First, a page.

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Controversial housing application could go before Court of Appeal

PUBLISHED: 06:00 17 May 2018 | UPDATED: 12:19 17 May 2018

Throughout Sculthorpe signs of protest against the housing plans are evident. Picture: Steve Shaw

Throughout Sculthorpe signs of protest against the housing plans are evident. Picture: Steve Shaw

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Following a long string of legal battles a planning application that could double the size of a Norfolk village could go before the Court of Appeal.

Tom Fitzpatrick. Picture: SubmittedTom Fitzpatrick. Picture: Submitted

A planning application for 200 homes in Sculthorpe, near Fakenham, has been fiercely opposed by the local community and after a High Court judge overturned a planning inspector’s decision to reject the plan, it could go to one of the highest courts in the country.

Tom FitzPatrick, councillor at North Norfolk District Council, said he would be giving villagers a full update during an annual meeting on May 31.

“People want an update on where things stand with High Court judgement,” he said.

“We have appealed the decision made to overturn the inspector’s decisions so we should have some news at the end of the month.

Campaigners gathered to greet the planning inspector on the final day of the inquiry. Picture: Steve ShawCampaigners gathered to greet the planning inspector on the final day of the inquiry. Picture: Steve Shaw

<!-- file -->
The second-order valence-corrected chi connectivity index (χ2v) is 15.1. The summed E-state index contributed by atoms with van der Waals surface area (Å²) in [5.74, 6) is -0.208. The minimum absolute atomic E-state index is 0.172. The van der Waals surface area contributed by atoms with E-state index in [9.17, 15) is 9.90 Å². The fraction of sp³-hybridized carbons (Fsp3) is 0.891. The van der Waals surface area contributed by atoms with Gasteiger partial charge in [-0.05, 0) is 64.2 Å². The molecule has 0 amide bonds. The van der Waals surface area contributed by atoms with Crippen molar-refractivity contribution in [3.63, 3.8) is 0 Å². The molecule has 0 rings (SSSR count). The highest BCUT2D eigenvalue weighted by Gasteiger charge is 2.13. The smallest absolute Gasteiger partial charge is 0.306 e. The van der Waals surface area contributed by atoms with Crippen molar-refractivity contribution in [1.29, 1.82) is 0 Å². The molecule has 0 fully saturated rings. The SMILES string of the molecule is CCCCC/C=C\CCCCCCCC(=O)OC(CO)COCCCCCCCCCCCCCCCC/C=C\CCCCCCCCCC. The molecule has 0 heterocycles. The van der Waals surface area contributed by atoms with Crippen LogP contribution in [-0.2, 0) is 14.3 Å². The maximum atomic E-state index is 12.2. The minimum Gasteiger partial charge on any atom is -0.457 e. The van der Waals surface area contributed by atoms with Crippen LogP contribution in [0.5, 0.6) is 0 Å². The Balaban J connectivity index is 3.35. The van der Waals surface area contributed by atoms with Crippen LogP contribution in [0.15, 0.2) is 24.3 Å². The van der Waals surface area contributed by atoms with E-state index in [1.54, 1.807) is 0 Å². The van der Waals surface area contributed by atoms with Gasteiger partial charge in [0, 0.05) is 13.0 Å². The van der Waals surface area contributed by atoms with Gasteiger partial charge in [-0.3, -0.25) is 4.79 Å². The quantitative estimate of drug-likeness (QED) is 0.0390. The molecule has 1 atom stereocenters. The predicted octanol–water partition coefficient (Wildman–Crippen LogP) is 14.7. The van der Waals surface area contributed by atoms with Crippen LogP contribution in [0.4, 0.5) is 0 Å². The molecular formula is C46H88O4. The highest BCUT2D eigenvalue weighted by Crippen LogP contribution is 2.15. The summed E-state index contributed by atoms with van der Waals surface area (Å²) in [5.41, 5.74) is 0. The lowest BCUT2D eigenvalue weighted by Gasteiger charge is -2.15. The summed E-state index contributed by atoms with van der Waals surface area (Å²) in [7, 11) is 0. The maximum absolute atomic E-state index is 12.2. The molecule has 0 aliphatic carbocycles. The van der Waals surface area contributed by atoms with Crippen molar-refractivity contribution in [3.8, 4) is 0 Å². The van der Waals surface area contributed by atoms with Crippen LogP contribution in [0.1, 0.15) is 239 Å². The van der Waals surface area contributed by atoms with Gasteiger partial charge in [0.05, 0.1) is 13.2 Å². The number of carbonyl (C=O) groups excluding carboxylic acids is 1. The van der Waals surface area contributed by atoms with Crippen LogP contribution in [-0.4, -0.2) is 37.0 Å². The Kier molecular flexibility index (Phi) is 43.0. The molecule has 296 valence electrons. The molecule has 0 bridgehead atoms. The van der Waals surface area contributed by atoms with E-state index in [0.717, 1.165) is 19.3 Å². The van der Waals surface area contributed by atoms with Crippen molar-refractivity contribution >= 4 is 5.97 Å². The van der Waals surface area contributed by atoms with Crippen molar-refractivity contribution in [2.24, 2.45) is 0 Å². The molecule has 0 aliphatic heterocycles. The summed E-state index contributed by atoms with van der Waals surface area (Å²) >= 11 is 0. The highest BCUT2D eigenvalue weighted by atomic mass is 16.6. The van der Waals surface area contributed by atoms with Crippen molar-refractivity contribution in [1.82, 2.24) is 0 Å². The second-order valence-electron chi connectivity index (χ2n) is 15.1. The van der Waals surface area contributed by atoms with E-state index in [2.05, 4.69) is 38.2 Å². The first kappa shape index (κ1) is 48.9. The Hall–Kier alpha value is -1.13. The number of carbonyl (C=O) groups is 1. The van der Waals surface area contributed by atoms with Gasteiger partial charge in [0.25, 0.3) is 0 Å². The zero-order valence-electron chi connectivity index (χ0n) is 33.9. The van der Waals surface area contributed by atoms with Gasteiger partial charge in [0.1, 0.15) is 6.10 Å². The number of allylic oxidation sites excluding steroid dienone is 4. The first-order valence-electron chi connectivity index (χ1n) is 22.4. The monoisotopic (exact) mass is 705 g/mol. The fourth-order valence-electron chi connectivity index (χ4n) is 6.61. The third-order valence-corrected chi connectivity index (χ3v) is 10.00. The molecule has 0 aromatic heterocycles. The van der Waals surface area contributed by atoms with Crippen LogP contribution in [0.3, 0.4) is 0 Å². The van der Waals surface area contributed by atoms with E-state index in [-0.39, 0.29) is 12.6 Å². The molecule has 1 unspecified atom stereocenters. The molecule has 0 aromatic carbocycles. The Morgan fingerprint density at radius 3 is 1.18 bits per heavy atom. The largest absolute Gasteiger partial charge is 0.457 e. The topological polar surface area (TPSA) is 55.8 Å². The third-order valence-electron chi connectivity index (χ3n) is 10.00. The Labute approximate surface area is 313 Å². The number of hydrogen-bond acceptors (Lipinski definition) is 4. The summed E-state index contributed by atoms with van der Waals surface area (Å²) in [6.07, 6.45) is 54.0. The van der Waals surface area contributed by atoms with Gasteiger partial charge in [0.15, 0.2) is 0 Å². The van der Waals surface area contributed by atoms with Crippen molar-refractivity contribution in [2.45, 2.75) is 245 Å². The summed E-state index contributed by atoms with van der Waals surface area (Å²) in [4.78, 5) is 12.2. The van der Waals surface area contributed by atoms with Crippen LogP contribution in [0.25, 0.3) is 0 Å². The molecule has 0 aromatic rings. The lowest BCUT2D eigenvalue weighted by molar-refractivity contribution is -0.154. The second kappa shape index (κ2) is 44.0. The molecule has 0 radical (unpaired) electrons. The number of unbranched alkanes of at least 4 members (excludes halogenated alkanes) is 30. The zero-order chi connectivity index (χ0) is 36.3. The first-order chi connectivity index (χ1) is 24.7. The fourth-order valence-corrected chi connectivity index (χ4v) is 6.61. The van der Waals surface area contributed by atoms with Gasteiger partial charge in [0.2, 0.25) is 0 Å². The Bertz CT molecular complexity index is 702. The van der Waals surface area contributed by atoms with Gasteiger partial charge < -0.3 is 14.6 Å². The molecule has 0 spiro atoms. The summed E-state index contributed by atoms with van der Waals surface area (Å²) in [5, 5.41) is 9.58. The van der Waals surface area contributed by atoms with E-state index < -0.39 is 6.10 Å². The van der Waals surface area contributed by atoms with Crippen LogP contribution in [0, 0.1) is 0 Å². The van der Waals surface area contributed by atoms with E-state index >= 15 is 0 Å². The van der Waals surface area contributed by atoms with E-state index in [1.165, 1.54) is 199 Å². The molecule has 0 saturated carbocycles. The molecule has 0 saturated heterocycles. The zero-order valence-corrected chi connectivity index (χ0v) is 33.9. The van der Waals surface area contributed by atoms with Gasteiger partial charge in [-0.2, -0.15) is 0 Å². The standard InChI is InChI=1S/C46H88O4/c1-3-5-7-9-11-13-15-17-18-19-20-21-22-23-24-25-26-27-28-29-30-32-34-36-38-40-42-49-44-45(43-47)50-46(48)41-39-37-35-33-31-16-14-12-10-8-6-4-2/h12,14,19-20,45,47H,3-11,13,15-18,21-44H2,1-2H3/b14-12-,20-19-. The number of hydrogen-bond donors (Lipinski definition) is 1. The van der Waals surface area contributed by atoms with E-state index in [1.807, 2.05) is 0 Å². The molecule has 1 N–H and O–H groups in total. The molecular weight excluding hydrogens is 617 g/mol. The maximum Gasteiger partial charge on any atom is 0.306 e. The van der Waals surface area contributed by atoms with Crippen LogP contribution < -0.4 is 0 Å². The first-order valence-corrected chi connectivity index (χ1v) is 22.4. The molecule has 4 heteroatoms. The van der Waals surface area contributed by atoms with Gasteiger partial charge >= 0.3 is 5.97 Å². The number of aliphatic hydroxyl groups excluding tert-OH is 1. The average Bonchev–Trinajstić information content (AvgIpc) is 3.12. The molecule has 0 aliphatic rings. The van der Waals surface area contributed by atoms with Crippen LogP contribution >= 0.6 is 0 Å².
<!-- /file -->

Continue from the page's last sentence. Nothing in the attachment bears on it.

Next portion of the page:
“Our appeal means it could go to the Court of Appeal, which is second only to the Supreme Court, however it can take months to get a hearing. I will continue to support the villagers and oppose these plans, not because I am against development, I am in favour of it, but it needs to be in the right place and this is not the right place.”

The inspector’s ruling was overturned because it was deemed he had failed to take into account the public benefits that the development would bring.

Among those benefits is the offer made by Amstel - a company based in the British Virgin Islands - to supply land for a new school and contribute £372,609 towards the estimated £2.5 million needed for the building. The rest of the costs are due to be met by the Diocese of Norwich.

Sculthorpe villager Gillian Gray, who has protested against the development, said that most people in the village are now just looking for a final decision so they can move on.

“I think it should go back to another planning inspector. If it was to go to the Supreme Court it would be more costly for the council and the tax payer. My view is that the Supreme Court would likely back the High Court and the council is more likely to have success with a new planning inspector.”

The meeting will take place at 6pm on May 31 at the Sculthorpe Village Hall and parish chairman Tony Walters said that along with discussion of the housing development, there will be updates on local clubs, societies and policing.

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